There are numerous ways to caption images; however, most have a few disadvantages in common:
By creating a neural network, all of these problems can be solved. I recently had started taking a deep dive into machine learning and AI when I came across Tensorflow, an open source library to help with machine learning. Tensorflow enables developers to architect robust models that can be used to complete a variety of tasks from object detection to image recognition.
Doing a bit more research, I came across a paper by Vinyals et al called “Show and Tell: Lessons learned from the 2015 MSCOCO Image Captioning Challenge”. These researchers created a deep neural network to describe image content in a semantic manner.
Examples of im2txt in action from the im2txt Github Repository
The mechanics of the model are fairly detailed, but basically it is an “encoder-decoder” scheme. First, the image is put through a deep convolutional neural network called Inception v3, an image classifier. Next, the encoded image is fed through an LSTM which is a type of neural network that specialized in modeling sequences/time-sensitive information. The LSTM then works through a set vocabulary and constructs a sentence to describe the image. It does this by taking the likelihood of each word from that set vocabulary appearing first in the sentence and then computing the most likely second-word probability distribution given the first-word probability distribution and so on until the most likely character is a “.” indicating the end of the caption.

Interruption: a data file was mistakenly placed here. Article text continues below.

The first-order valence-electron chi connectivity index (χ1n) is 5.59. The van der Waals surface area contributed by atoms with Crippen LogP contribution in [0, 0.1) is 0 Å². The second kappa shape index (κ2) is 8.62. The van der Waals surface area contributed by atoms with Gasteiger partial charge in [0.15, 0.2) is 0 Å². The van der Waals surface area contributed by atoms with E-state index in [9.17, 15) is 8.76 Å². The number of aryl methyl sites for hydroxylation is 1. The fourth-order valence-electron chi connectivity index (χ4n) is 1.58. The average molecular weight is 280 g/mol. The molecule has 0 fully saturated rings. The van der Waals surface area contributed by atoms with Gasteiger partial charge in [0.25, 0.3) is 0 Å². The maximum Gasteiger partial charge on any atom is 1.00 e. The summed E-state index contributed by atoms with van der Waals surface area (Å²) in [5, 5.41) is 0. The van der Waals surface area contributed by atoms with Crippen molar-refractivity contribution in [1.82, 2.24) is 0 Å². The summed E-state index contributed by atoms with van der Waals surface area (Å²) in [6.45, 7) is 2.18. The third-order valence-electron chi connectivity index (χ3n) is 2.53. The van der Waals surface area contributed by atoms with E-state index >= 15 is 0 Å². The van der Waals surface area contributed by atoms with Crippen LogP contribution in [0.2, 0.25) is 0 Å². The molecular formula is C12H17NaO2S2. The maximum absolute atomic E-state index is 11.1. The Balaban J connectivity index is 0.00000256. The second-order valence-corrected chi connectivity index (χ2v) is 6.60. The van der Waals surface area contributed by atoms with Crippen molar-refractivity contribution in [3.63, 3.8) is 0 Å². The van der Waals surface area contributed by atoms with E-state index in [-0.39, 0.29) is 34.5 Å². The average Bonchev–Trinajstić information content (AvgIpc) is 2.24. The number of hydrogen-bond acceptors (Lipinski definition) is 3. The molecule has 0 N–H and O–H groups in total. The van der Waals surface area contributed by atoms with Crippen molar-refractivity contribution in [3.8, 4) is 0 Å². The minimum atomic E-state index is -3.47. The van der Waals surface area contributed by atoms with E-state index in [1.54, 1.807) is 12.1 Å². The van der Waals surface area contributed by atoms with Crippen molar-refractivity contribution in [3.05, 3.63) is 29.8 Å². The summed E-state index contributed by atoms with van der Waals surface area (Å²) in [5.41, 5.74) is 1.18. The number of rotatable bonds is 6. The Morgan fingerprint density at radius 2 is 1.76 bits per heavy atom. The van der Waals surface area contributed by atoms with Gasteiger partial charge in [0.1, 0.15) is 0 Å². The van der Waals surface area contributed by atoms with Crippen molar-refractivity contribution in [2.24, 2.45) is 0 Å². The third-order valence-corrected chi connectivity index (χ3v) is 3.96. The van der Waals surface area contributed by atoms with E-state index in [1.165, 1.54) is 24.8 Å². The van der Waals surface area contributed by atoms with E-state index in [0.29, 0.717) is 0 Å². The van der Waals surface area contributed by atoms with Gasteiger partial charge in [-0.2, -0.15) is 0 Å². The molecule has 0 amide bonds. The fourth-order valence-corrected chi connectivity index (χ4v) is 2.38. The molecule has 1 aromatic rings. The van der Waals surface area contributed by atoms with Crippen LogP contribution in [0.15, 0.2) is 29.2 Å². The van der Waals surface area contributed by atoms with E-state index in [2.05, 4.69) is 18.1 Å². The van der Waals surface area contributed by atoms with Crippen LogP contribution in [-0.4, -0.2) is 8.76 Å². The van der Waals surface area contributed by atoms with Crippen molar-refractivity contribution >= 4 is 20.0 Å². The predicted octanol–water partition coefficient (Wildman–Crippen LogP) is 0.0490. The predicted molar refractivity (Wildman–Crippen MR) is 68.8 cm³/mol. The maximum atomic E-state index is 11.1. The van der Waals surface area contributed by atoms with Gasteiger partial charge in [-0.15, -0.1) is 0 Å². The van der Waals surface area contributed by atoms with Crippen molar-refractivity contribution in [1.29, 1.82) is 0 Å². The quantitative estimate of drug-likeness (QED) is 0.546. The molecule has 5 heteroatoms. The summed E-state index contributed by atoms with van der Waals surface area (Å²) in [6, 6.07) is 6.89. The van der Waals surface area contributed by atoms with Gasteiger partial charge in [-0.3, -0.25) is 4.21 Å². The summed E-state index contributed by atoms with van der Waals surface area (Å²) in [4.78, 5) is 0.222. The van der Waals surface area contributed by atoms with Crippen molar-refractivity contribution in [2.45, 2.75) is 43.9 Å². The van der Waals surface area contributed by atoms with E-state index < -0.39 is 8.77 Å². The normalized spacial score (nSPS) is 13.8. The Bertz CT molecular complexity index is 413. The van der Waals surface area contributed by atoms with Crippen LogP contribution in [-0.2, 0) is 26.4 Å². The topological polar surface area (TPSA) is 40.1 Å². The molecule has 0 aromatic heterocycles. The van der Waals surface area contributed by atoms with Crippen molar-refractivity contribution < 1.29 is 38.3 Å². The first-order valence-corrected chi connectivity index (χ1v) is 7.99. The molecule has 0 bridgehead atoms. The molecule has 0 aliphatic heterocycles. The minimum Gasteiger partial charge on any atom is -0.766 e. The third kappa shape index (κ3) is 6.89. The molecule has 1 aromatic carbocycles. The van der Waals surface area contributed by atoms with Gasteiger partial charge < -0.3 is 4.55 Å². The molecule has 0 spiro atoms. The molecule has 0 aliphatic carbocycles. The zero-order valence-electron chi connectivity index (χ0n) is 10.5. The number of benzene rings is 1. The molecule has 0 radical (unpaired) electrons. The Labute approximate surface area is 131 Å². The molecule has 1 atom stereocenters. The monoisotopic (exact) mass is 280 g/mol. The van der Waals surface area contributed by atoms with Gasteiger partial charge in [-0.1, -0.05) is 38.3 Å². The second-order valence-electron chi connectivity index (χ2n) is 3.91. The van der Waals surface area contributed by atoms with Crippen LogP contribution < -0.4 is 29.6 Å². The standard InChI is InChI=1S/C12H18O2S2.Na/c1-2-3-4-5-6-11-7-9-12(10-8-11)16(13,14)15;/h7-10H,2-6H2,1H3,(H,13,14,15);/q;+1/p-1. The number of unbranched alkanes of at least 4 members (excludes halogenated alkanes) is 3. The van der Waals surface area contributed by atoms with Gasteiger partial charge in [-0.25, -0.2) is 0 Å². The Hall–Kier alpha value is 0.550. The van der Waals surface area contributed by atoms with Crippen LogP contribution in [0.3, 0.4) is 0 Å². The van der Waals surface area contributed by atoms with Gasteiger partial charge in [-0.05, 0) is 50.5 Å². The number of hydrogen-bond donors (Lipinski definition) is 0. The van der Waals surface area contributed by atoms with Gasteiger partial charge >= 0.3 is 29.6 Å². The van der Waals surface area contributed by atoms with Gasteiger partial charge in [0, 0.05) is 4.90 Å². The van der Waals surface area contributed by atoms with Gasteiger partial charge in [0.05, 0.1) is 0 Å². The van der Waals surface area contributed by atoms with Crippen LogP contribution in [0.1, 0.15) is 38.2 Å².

Overview of the structure of the neural network (from the im2txt Github repository)
Per the Github repository, the training time for this neural network was approximately 1–2 weeks on a Tesla k20m GPU (probably much more for a standard CPU on a laptop which is what I have). Thankfully, a member of the tensorflow community provided a trained model for public download.